What is a limited company? 

What is a limited company? 

A limited company is one of the four main legal structures for business ownership and, due to the limited liability for shareholders, is also one of the safest business structures.

A limited company is a separate legal entity, and the shareholder’s liability is limited to what they put into the company. Therefore, if the company goes into bankruptcy, the owners will not have any personal assets seized to cover debts.

The types of limited company

There are three main types of limited companies in the UK: 

  • Private limited company by shares (LTD)

A private limited company’s ownership is divided into shares and can have just one (owner) or many shareholders. Liability is limited to the number of shares paid into the business.

  • Public limited company (PLC)

Like a LTD, a public limited company’s ownership is divided into shares, and the shareholder’s liability is limited to the amount of shares they have paid into the business. By law, PLCs should be registered on the stock exchange, making investment opportunities public.

  • Limited private partnership (LLP)

A limited private partnership combines a limited company and a partnership for business enthusiasts who want the best of both benefits of a partnership and a limited company. LLP does not have shares or shareholders, and owners are only liable for their amount invested into the LLP.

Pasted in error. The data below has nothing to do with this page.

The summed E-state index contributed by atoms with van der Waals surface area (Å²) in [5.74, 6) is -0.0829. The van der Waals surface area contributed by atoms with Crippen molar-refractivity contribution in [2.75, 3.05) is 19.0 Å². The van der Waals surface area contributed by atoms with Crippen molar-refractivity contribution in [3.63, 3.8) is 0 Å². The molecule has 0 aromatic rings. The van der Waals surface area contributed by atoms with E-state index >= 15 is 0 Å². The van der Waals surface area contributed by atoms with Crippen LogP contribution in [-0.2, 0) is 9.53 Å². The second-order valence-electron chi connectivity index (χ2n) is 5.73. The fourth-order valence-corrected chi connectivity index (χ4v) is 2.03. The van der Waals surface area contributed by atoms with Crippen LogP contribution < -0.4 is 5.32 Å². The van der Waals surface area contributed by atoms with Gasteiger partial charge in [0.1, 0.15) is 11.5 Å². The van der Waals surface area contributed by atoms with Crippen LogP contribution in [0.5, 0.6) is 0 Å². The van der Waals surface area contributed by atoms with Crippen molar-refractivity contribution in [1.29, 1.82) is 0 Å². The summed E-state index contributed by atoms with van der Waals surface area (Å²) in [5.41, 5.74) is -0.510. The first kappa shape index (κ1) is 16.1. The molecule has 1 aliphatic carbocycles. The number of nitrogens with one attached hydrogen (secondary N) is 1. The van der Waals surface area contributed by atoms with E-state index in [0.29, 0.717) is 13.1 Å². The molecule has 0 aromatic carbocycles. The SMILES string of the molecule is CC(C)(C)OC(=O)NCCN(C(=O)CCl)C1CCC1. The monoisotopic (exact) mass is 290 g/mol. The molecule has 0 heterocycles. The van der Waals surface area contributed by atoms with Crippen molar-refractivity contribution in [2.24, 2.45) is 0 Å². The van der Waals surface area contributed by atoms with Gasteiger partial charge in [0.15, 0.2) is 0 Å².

Things to consider when setting up a limited company 

Tax benefits 

Limited companies can benefit from tax benefits. Currently, limited UK companies only pay 19% corporation tax on profits and do not pay income tax and National Insurance.

Withdrawing money 

Limited companies are separate entities meaning that any earned money belongs to the company, and the shareholder cannot withdraw it from the company bank account. Instead, shareholders will need to take a salary or declare a dividend.

Setting up a limited company may require appointing an accountant to help with tax and finance.

The company name is protected.

Company shareholders must incorporate limited companies with Companies House in the UK, which gives businesses name protection as no two businesses can legally have the same name. However, name choices are subject to certain restrictions.

Companies House

There are a few points to consider being incorporated with Companies house. For instance,

  • Limited companies are required to pay an incorporation fee to Companies House.
  • The record-keeping requirements are very specific, and shareholders must inform Companies House of any changes to the shareholders, addresses and shares made to a company.
  • Company information such as registers and records, including details of shareholders and directors, must be submitted to Companies House and HMRC, which the public can view.

 

If you’d like to discuss setting up a limited company, please get in touch.